I never used to even consider paint tube hygiene to be of any concern in my painting. I just put up with the built up dried, gooey, messy paint that collected around the neck of my paint tubes, the difficulty this caused in getting the caps to screw on properly and even broken paint tube caps. I just thought this was the way all painters lived: simply a cost of doing business in this bohemian world.
After a lifetime in this “dirty” world, I recently discovered a path to a cleaner life. It requires a change of habit and a bit of diligence, but I think I’m up for the task. I’m tired of grinding concentrated bits of pigment into the floor of my studio or tracking it through the house, when a bit of this goop, unseen, falls from the neck of a tube and ends up on the bottom of my shoe.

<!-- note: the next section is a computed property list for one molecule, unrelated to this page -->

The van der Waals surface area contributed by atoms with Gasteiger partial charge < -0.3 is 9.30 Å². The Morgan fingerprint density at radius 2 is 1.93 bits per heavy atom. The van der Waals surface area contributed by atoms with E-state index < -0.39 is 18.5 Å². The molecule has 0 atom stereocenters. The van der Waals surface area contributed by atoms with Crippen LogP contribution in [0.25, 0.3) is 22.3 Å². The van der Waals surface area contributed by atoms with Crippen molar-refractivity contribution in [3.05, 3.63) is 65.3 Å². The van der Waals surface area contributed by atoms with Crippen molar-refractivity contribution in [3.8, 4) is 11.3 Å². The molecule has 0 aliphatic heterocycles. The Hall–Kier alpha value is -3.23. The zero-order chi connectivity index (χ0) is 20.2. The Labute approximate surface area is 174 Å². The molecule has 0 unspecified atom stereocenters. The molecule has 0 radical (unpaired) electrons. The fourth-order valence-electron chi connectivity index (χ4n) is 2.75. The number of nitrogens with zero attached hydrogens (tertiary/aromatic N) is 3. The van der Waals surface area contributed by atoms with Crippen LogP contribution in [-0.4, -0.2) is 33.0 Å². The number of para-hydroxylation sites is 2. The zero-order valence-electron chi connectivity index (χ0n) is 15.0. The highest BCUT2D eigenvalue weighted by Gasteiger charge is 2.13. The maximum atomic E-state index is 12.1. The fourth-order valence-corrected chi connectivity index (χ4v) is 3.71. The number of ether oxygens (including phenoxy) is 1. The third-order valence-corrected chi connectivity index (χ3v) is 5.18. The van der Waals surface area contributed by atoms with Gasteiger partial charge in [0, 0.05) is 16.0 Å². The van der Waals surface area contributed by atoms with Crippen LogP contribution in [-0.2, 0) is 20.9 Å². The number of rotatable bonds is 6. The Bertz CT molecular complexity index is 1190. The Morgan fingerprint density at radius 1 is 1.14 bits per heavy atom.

How do you adapt this change in lifestyle? You start by removing the paint goop from the neck of each paint tube in your paintbox. If the tube is almost empty or the gunk is too difficult to remove, just give up on this tube and begin your new regimen of hygiene, when you’ve used the color up and replaced it with a new tube. Once the paint is removed from the neck, apply a drop of linseed, walnut or safflower oil (your oil of choice) to the threads on the neck of the tube. You won’t believe how smoothly the cap now screws on and off. From there, it’s just a matter of wiping away wet paint from the threads, whenever it begins to collect and applying the oil.
Stay the course and your paint tubes will function like well oiled machines. Ugh!